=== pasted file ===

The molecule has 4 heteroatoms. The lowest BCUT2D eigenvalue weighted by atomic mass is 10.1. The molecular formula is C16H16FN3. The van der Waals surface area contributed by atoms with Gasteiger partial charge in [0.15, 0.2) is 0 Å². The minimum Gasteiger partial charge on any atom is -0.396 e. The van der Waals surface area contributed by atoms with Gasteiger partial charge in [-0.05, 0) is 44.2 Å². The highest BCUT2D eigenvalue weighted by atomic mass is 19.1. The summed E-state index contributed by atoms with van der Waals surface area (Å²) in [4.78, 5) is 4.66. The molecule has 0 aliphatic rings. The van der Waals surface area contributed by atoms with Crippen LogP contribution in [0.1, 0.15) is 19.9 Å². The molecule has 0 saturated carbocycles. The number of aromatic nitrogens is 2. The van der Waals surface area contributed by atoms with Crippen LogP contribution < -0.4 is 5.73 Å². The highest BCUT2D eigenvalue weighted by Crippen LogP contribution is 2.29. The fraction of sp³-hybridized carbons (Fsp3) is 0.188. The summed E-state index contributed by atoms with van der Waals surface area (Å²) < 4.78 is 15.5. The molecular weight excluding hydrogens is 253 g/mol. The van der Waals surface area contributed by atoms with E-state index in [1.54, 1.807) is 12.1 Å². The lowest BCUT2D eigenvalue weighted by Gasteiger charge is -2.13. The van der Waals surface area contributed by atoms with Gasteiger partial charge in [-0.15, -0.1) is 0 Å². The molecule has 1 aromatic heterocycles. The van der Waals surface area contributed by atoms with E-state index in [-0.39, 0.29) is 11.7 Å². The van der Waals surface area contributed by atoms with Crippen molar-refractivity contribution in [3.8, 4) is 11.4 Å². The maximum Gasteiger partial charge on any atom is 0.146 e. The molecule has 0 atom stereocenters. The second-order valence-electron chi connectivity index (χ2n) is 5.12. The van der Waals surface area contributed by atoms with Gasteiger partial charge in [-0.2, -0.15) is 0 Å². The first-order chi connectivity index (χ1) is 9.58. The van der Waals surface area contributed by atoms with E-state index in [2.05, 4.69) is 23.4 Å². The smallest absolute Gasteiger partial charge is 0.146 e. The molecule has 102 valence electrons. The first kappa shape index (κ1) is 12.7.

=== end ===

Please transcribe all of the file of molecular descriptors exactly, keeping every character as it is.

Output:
The molecule has 4 heteroatoms. The lowest BCUT2D eigenvalue weighted by atomic mass is 10.1. The molecular formula is C16H16FN3. The van der Waals surface area contributed by atoms with Gasteiger partial charge in [0.15, 0.2) is 0 Å². The minimum Gasteiger partial charge on any atom is -0.396 e. The van der Waals surface area contributed by atoms with Gasteiger partial charge in [-0.05, 0) is 44.2 Å². The highest BCUT2D eigenvalue weighted by atomic mass is 19.1. The summed E-state index contributed by atoms with van der Waals surface area (Å²) in [4.78, 5) is 4.66. The molecule has 0 aliphatic rings. The van der Waals surface area contributed by atoms with Crippen LogP contribution in [0.1, 0.15) is 19.9 Å². The molecule has 0 saturated carbocycles. The number of aromatic nitrogens is 2. The van der Waals surface area contributed by atoms with Crippen LogP contribution < -0.4 is 5.73 Å². The highest BCUT2D eigenvalue weighted by Crippen LogP contribution is 2.29. The fraction of sp³-hybridized carbons (Fsp3) is 0.188. The summed E-state index contributed by atoms with van der Waals surface area (Å²) < 4.78 is 15.5. The molecular weight excluding hydrogens is 253 g/mol. The van der Waals surface area contributed by atoms with E-state index in [1.54, 1.807) is 12.1 Å². The lowest BCUT2D eigenvalue weighted by Gasteiger charge is -2.13. The van der Waals surface area contributed by atoms with Gasteiger partial charge in [-0.15, -0.1) is 0 Å². The molecule has 1 aromatic heterocycles. The van der Waals surface area contributed by atoms with E-state index in [-0.39, 0.29) is 11.7 Å². The van der Waals surface area contributed by atoms with Crippen molar-refractivity contribution in [3.8, 4) is 11.4 Å². The maximum Gasteiger partial charge on any atom is 0.146 e. The molecule has 0 atom stereocenters. The second-order valence-electron chi connectivity index (χ2n) is 5.12. The van der Waals surface area contributed by atoms with Gasteiger partial charge in [-0.2, -0.15) is 0 Å². The first-order chi connectivity index (χ1) is 9.58. The van der Waals surface area contributed by atoms with E-state index in [2.05, 4.69) is 23.4 Å². The smallest absolute Gasteiger partial charge is 0.146 e. The molecule has 102 valence electrons. The first kappa shape index (κ1) is 12.7.